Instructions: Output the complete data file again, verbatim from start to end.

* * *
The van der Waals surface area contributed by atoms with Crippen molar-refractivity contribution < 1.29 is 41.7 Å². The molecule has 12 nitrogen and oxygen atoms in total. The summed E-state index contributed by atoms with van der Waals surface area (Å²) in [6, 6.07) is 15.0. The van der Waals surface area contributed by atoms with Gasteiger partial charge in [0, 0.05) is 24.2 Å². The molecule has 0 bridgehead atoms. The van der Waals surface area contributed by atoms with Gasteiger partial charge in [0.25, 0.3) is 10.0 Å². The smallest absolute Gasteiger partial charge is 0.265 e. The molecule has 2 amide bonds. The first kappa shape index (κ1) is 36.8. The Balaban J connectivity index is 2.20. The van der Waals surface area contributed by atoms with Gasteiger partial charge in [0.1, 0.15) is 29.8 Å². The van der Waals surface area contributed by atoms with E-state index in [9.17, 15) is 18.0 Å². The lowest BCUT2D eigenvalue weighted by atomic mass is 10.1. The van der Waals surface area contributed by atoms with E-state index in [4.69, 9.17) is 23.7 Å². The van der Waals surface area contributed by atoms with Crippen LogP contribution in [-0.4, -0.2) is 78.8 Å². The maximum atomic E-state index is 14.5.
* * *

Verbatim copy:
The van der Waals surface area contributed by atoms with Crippen molar-refractivity contribution < 1.29 is 41.7 Å². The molecule has 12 nitrogen and oxygen atoms in total. The summed E-state index contributed by atoms with van der Waals surface area (Å²) in [6, 6.07) is 15.0. The van der Waals surface area contributed by atoms with Gasteiger partial charge in [0, 0.05) is 24.2 Å². The molecule has 0 bridgehead atoms. The van der Waals surface area contributed by atoms with Gasteiger partial charge in [0.25, 0.3) is 10.0 Å². The smallest absolute Gasteiger partial charge is 0.265 e. The molecule has 2 amide bonds. The first kappa shape index (κ1) is 36.8. The Balaban J connectivity index is 2.20. The van der Waals surface area contributed by atoms with Gasteiger partial charge in [0.1, 0.15) is 29.8 Å². The van der Waals surface area contributed by atoms with E-state index in [9.17, 15) is 18.0 Å². The lowest BCUT2D eigenvalue weighted by atomic mass is 10.1. The van der Waals surface area contributed by atoms with E-state index in [4.69, 9.17) is 23.7 Å². The van der Waals surface area contributed by atoms with Crippen LogP contribution in [-0.4, -0.2) is 78.8 Å². The maximum atomic E-state index is 14.5.